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Milberger's Nursery and Landscaping
3920 North Loop 1604 E.
San Antonio, TX 78247

Open 9 to 6 Mon. through Sat.
and 10 to 5 on Sun.

Three exits east of 281, inside of 1604
Next to the Diamond Shamrock station
Please click map for more detailed map and driving directions.

Click here

Express News Weekly Article
Saturday, April 16, 2005
By Calvin Finch, Conservation Director, SAWS, and Horticulturist

Report from the Landscape

            Caterpillars everywhere!  Each year at this time caterpillars feed on the new live oak leaves that are emerging.  It is usually not a major problem to the trees.  They have survived the attacks for eons.  Within a few weeks, the caterpillars will have completed their life cycles and be invisible again.  In the meantime, move quickly under live oak trees and do not look up with your mouth open.  Bt products will kill the caterpillars if it is applied to the leaves on which they are feeding.  Malathion will kill them if they get too much to bear on your house, sidewalk, or newly planted trees.


            The winter weeds sense the longer days and warmer temperature and they are trying to produce seed before they die.  The best strategy is to keep them mowed.  Use a string mower amongst the shrubs and along the fence.  In the lawn, the lawn mower works well.  There are a number of good contact herbicides, but by the time they work, the weeds have set their seed and are dying because of the warm weather. 


The oak blooms are all over your lawn and driveway.  They are not neat, but the “good news” is that they are loaded with nitrogen.  Let the blooms that drop on the lawn or in the garden just decompose where they fall.  The mess will disappear within three weeks.  Use a stiff broom for the material on the driveway.  Place it in the compost pile, mix it with the leaves that you use for mulch, or just apply it directly to the garden.


In addition to the oak flowers there are many other things in bloom in the landscape now.  Many of them are much more attractive.  The waxy yellow flowers all over the trees and fences in some neighborhoods are cat’s claw, Macfadyena unguis-cati.  The plants are available at some nurseries where it is called “yellow trumpet vine.”  Think awhile before you plant it.  The flowers are spectacular, but the vine will grow into the crowns of trees where it can shade the foliage under it. 


Texas gold columbine are beautiful.  The foliage looks like maidenhair fern and the blooms resemble shooting stars; yellow blooms on stalks that rise above the attractive foliage.  Texas Gold columbine grows in the shade.  Under deciduous trees is ideal.  The blooms are showy in March and April, and the foliage is attractive in the autumn, winter, and spring.  They make a great ground cover.  The columbine do not look like a tough plant, but they qualify as a xeriscape plant.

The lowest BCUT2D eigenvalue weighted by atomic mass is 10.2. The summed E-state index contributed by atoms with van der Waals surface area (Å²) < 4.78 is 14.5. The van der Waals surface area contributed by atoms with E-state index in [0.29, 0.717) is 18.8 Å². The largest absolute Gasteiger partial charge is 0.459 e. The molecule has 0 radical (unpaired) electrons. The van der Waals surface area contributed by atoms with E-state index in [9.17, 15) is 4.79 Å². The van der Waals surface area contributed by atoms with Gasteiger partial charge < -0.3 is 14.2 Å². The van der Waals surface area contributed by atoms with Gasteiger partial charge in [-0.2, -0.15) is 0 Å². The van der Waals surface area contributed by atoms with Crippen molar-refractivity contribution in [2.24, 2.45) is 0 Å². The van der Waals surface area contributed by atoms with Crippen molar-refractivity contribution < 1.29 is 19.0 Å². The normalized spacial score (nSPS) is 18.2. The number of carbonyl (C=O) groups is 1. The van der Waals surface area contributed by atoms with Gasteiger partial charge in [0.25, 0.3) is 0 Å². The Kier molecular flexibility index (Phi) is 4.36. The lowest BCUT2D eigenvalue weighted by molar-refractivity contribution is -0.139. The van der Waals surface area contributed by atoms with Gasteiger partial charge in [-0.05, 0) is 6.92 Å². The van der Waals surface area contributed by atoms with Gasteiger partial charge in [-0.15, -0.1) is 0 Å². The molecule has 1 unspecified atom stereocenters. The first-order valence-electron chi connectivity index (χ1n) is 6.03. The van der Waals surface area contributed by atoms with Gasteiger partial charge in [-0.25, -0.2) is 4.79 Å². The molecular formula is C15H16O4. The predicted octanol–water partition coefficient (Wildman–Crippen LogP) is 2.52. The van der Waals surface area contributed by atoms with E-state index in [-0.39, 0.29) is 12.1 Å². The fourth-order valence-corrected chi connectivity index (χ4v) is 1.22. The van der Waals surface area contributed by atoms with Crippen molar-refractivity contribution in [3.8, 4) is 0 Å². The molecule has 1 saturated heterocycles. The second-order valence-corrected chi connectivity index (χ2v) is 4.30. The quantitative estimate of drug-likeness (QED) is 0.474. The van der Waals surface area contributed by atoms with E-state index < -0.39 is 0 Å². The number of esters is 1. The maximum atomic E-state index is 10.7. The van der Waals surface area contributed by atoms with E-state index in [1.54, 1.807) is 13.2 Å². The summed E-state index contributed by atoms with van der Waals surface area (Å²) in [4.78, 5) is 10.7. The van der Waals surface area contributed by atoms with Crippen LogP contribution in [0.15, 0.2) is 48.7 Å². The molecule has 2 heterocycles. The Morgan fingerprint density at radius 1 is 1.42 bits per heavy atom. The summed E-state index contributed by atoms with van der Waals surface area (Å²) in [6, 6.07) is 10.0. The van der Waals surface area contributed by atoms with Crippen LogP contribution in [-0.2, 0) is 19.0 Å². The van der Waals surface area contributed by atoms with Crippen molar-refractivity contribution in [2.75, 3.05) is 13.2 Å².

Texas gold columbine are weak perennials.  A few in every bed die each year.  The saving grace, however, is that they reseed every year.  If you want them to naturalize, the seed must be able to reach the bare soil.  If you would rather have them grow in mulch, collect the seed and start new plants yourself.  The pods shoot seeds away from the plant when they are completely dry so collect the pods when they show some straw color.  Place the pods in a paper sack where the pods will open. 


            Larkspurs are another reseeding plant.  They bloom every year at this time of the year.  The naturalized flowers are purple, blue, pink and white.  They vary in height from about 18 inches to 3 feet tall. You can plant transplants now to start the cycle or plant seed next autumn. Deer do not eat larkspurs.


            Snapdragons are also plants that are not usually eaten by deer.  Early April is prime snapdragon blooming time.  Plant them now in full bloom or as transplants in September or October for an autumn and spring blooming period.  A little later in the spring, rust, a fungal disease will attack them, but for the next month enjoy the red, blue, purple, pink, white and yellow flowers.   The “rocket” are the tall selection.  I think they are the best to grow.  Use them in containers (at least three gallons) supported by a tomato cage so the wind does not break the heavy plant.  Put snapdragons on your calendar for next September. 


            Crossvine has orange red blooms.  A well-fertilized plant growing in soil enriched with compost will be covered with blooms at this time of the year.  It is often this plant in the spring where I first see hummingbirds.  The foliage is evergreen.  There will be some blooms through the summer and into the fall, but spring is the showiest time.  Use crossvine to grow on a fence or to block a bad view in full sun.  Crossvine will not take over the yard, but it is aggressive enough to do the job.